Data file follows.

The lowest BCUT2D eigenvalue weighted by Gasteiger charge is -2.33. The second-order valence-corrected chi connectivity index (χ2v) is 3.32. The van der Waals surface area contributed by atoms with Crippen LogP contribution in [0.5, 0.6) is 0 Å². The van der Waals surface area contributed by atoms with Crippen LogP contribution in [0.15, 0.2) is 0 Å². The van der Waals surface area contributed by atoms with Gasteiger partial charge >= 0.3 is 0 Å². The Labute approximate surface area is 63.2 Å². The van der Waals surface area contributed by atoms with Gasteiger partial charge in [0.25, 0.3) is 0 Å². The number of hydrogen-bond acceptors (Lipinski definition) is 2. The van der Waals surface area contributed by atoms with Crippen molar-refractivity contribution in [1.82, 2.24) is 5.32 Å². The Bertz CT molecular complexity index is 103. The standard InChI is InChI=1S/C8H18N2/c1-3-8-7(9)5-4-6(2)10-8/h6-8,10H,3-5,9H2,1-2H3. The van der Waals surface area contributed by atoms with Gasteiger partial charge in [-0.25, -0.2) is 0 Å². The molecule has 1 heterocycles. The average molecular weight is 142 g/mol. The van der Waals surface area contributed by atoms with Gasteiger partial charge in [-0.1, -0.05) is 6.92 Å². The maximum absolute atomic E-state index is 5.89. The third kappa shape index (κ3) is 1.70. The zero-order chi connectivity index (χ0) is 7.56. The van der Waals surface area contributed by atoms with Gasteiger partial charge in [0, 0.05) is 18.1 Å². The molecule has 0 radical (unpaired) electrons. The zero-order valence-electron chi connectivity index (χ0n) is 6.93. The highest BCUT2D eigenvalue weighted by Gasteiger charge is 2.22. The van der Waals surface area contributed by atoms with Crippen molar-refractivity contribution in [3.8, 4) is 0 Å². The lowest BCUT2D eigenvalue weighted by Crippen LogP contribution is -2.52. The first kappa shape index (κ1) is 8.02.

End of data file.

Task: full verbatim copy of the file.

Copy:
The lowest BCUT2D eigenvalue weighted by Gasteiger charge is -2.33. The second-order valence-corrected chi connectivity index (χ2v) is 3.32. The van der Waals surface area contributed by atoms with Crippen LogP contribution in [0.5, 0.6) is 0 Å². The van der Waals surface area contributed by atoms with Crippen LogP contribution in [0.15, 0.2) is 0 Å². The van der Waals surface area contributed by atoms with Gasteiger partial charge >= 0.3 is 0 Å². The Labute approximate surface area is 63.2 Å². The van der Waals surface area contributed by atoms with Gasteiger partial charge in [0.25, 0.3) is 0 Å². The number of hydrogen-bond acceptors (Lipinski definition) is 2. The van der Waals surface area contributed by atoms with Crippen molar-refractivity contribution in [1.82, 2.24) is 5.32 Å². The Bertz CT molecular complexity index is 103. The standard InChI is InChI=1S/C8H18N2/c1-3-8-7(9)5-4-6(2)10-8/h6-8,10H,3-5,9H2,1-2H3. The van der Waals surface area contributed by atoms with Gasteiger partial charge in [-0.25, -0.2) is 0 Å². The molecule has 1 heterocycles. The average molecular weight is 142 g/mol. The van der Waals surface area contributed by atoms with Gasteiger partial charge in [-0.1, -0.05) is 6.92 Å². The maximum absolute atomic E-state index is 5.89. The third kappa shape index (κ3) is 1.70. The zero-order chi connectivity index (χ0) is 7.56. The van der Waals surface area contributed by atoms with Gasteiger partial charge in [0, 0.05) is 18.1 Å². The molecule has 0 radical (unpaired) electrons. The zero-order valence-electron chi connectivity index (χ0n) is 6.93. The highest BCUT2D eigenvalue weighted by Gasteiger charge is 2.22. The van der Waals surface area contributed by atoms with Crippen molar-refractivity contribution in [3.8, 4) is 0 Å². The lowest BCUT2D eigenvalue weighted by Crippen LogP contribution is -2.52. The first kappa shape index (κ1) is 8.02.